In a signal of federal regulators' growing interest in stamping out racial discrimination in bank lending, the federal government on Thursday announced a historic settlement deal, worth nearly $33 million, with Hudson City Bancorp. The Paramus, New Jersey, bank engaged in the practice of "redlining," meaning it structured its business to avoid lending in neighborhoods that are majority African-American and Hispanic in New York, New Jersey, Connecticut, and Pennsylvania, according to the Consumer Financial Protection Bureau (CFPB) and the Department of Justice.
The company's consumer-facing subsidiary, Hudson City Savings Bank, avoided locating branches and loan officers, and avoided using mortgage brokers, in neighborhoods where minorities predominate, the government alleged. Put simply, U.S. Attorney Paul Fishman said, if you lived in one of those neighborhoods between 2009 and 2013 and wanted to apply for a mortgage, "Hudson City Savings Bank was not the place to go." By contrast, the bank's competitors successfully made "thousands" of loans to qualified borrowers in the same neighborhoods, Fishman said.
As part of the proposed settlement, which is pending approval by a federal judge in New Jersey, Hudson City will pay $25 million in direct loan subsidies to qualified borrowers, $2.25 million for community programs and outreach, and $5.5 million in civil penalties for alleged violations of laws that guarantee equal access to credit and prohibit discrimination in housing. It is the largest ever redlining settlement to include direct subsidy payments for borrowers, officials said.
“We allege that Hudson City’s redlining practices illegally cut off opportunities for consumers in predominantly black and Hispanic neighborhoods to get a mortgage and achieve the dream of home ownership,” said CFPB Director Richard Cordray. “Without access to affordable credit, neighborhoods deteriorate in the long shadow cast by unfair lending."
Hudson City did not admit or deny wrongdoing under the proposed settlement. In court papers, the bank stated that it "believed that it was satisfying its obligations to meet the credit needs of majority-black-and-Hispanic neighborhoods by purchasing from other lenders [Federal Housing Administration]-guaranteed mortgages that were secured by residential properties in majority-black-and-Hispanic neighborhoods."
The CFPB began to scrutinize the bank's lending practices in March 2014 and subsequently launched a joint investigation with the Department of Justice.
While redlining is often associated with segregation-era bank practices that involve denying home loans to people of color, officials said Thursday that redlining remains a reality in today's marketplace and that both the CFPB and the Department of Justice are focused on rooting out discriminatory lending practices.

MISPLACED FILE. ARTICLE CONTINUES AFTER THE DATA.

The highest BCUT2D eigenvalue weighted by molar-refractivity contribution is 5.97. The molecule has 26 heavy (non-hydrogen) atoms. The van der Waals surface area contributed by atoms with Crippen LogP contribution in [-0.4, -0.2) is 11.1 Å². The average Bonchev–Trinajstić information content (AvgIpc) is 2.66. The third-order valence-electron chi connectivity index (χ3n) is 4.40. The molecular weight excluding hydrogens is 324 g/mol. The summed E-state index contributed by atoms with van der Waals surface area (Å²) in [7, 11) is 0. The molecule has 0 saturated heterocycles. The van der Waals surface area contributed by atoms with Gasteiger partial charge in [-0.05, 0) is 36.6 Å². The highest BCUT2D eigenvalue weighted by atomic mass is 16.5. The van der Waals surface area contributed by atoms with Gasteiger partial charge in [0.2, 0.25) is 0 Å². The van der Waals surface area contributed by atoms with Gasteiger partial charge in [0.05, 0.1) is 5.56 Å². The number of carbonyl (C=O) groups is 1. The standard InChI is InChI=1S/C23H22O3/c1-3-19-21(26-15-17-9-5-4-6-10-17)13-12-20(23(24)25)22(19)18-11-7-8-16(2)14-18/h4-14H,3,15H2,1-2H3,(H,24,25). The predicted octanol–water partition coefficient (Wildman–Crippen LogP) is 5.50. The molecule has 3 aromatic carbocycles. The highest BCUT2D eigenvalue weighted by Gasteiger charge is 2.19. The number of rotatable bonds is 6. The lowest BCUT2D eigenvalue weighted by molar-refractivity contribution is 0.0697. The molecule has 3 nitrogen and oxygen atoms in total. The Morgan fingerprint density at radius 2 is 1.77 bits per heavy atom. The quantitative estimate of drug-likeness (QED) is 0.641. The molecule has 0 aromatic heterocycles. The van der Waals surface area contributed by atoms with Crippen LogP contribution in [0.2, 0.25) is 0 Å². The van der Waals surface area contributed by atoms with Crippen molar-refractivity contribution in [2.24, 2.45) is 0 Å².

"We have more redlining investigations open now than at any time in the last six years,” said Greg Friel, deputy assistant attorney general in the Justice Department's civil rights division.
Friel said the companies under investigation encompass a "wide variety of institutions as far as their size goes," but he declined to provide more specifics.
Regulators at the state and local level have also taken recent enforcement actions against alleged discriminatory lending practices. This week the city of Oakland filed a federal lawsuit accusing Wells Fargo of targeting minority residents with higher-priced and riskier loans, when those borrowers qualified for loans with better terms. Earlier this month, the New York attorney general's office hammered out an $825,000 agreement with Evans Bancorp to settle redlining claims.
The lawsuit against Hudson City comes as mortgage lending to minorities continues to lag behind lending to whites, seven years after the onset of a financial crisis that eviscerated wealth in many communities of color across the country. In 2014, African-Americans received 5.2 percent of home purchase loans, and Hispanics received 7.9 percent of those loans, compared to 69.1 percent for whites, according to Home Mortgage Disclosure Act data released this week. In 2014, African-Americans comprised 13.2 percent of the U.S. population, and Hispanics made up 17.4 percent, according the U.S. Census Bureau.
While African-Americans and Hispanics made gains of 0.4 percent and 0.6 percent, respectively, compared to 2013, consumer advocacy organizations say that people of color remain underserved in the mortgage market when those figures are viewed relative to their population size.
"[P]eople of color and low- and moderate-income families continue to receive a far lower share of home purchase loans than they have historically and than would be expected based on their share of the population," the Center for Responsible Lending, a North Carolina-based nonprofit, wrote in an analysis of the federal data.
The loan subsidy program that comprises the bulk of the Hudson City settlement will make mortgage loans more affordable for residents of black and Hispanic neighborhoods in the four states, officials said. The subsidies can include reduced interest rates, and they can help with closing costs and down payments.